Subject: NetBSD Security Advisory 1998-004: at(1) vulnerabilities.
To: None <netbsd-announce@NetBSD.ORG, tech-security@NetBSD.ORG,>
From: <>
List: netbsd-announce
Date: 06/27/1998 20:37:31

                 NetBSD Security Advisory 1998-004

Topic:		Problem with at(1) allows any file to be read.
Version:	NetBSD 1.3.2 and earlier.  Fixed in NetBSD-current 19980626.
Severity:	Local user may be able to read any file.

- --------

Due to a bug in the at(1) program, any local user can queue any file on
the system for execution by /bin/sh, readable by root.  As at(1) returns
errors to the submitter, it is possibly that they may obtain parts of
the file.

Technical Details
- -----------------

The at(1) sources use seteuid(2) to user ID swap between the user and
root.  at(1) incorrectly was setting it's cached real and effective user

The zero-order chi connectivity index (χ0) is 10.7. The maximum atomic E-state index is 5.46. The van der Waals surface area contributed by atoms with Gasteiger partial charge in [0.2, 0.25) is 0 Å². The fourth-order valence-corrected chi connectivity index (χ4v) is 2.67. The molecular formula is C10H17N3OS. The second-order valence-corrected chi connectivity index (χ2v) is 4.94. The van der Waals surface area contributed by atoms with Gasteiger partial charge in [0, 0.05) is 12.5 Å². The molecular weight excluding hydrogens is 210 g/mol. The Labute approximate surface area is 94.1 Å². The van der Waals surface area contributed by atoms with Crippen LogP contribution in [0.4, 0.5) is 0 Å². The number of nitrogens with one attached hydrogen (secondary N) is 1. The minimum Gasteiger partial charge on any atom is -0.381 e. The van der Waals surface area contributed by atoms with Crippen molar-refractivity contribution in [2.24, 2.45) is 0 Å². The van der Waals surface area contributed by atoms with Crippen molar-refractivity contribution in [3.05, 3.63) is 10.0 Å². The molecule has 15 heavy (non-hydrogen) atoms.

ID to 0 before opening a filename passed via the -f flag, allowing any
file readable by root to be read as commands to be executed.  For
example, if at(1) was called like this:

	% at -f /etc/master.passwd now + 1 minute

portions of /etc/master.passwd may be mailed back to the user.  In this
example, the security of the passwords in /etc/master.passwd was

Solutions and Workarounds
- -------------------------

The patch listed below changes at(1) to not change the cached real and
effective user ID values, but instead, switching to root as necessary.
By removing the `REDUCE_PRIV' call, and calling `PRIV_START' and
`PRIV_END' around the final fchmod(2), security is obtained.

If the patch can not be applied, the following command should be run as
root, to remove the set-user-ID flag from the at(1) binary:

	# chmod u-s /usr/bin/at

Note that this will disable at(1) for normal users.

The patch has been made available for NetBSD 1.3, 1.3.1 and 1.3.2, and
can be found on the NetBSD FTP server:

Thanks To
- ---------

The NetBSD Project would like to thank Wolfgang Rupprecht
<> for providing information about this problem,
and matthew green <> for providing a solution.

More Information
- ----------------

Information about NetBSD and NetBSD security can be found at
http://www.NetBSD.ORG/ and http://www.NetBSD.ORG/Security/.

Copyright 1998, The NetBSD Foundation, Inc.  All Rights Reserved.

Version: 2.6.1